• Four each (eight total) of copper and zinc metal rods, such as: copper wire cut into 2-inch pieces, and galvanized nails

One small electrically-powered light, such as: individual Christmas lights with wire leads attached (either separated from a strand or from a replacement pack), or individual LEDs with prongs. Please note, lights with longer wires (left) will be easier to use than those with short wires (right)

Image of a small, wired light bulb  Image of a small lightbulb

Additional Library Resources/Materials to Share:

Y 333.7916 SILVERMAN Saving Energy: Earth’s Resources by Buffy Silverman

Y 581 MARSICO Step-By-Step Experiments with Life Cycles by Katie Marsico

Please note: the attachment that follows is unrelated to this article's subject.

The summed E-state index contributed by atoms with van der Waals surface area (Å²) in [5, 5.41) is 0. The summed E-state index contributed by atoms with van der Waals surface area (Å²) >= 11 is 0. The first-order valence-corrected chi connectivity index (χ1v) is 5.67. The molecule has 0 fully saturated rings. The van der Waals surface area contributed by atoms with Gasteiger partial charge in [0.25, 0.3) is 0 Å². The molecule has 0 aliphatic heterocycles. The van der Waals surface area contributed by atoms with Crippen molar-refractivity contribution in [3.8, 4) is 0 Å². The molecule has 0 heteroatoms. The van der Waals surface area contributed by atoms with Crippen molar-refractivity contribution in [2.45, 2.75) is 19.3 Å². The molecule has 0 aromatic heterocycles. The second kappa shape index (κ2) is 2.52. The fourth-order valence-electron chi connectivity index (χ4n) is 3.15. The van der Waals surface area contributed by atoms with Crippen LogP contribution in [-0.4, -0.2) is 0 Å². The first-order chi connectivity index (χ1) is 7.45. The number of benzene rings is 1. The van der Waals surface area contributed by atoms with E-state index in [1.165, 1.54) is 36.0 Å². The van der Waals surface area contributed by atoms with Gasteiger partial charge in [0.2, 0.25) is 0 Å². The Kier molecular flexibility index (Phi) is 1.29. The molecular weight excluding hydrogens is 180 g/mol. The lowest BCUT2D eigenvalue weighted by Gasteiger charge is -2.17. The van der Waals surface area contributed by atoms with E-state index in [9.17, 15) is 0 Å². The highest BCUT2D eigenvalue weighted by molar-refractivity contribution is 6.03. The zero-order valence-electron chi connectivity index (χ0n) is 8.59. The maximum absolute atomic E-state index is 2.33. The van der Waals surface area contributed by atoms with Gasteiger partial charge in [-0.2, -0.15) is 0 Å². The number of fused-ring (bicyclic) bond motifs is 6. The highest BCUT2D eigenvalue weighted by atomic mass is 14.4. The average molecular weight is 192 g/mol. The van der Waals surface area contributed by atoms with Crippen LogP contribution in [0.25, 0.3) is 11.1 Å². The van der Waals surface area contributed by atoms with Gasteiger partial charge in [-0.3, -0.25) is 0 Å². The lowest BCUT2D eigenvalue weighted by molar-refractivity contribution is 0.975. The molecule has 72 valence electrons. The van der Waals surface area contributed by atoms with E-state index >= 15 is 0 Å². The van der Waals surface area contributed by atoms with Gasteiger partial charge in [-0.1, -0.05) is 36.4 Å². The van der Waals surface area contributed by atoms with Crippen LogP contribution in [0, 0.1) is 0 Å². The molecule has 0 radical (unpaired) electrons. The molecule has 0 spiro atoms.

372.35044 SKILL Skill Sharpeners, Science, Grade 4 by Barbara Allman

372.6044 ROCKWELL Linking Language: Simple Language and Literacy Activities Throughout the Curriculum, by Robert Rockwell

Notes for Introduction:

We have a bunch of fruits and veggies here, as you can see. Over the next several million years, long after they’ve decomposed, some of these plants could turn into gas and oil deposits. But we don’t have to wait that long to use them for energy! We can harness it right now. You guys have probably seen or heard of potato clocks. But lots of different fruits and vegetables—like these!—can be used to create batteries that will power small objects, which is what we’re going to do today. This activity requires several steps, so pay close attention to my instructions.

Activities Description:

  1. Distribute materials to each group.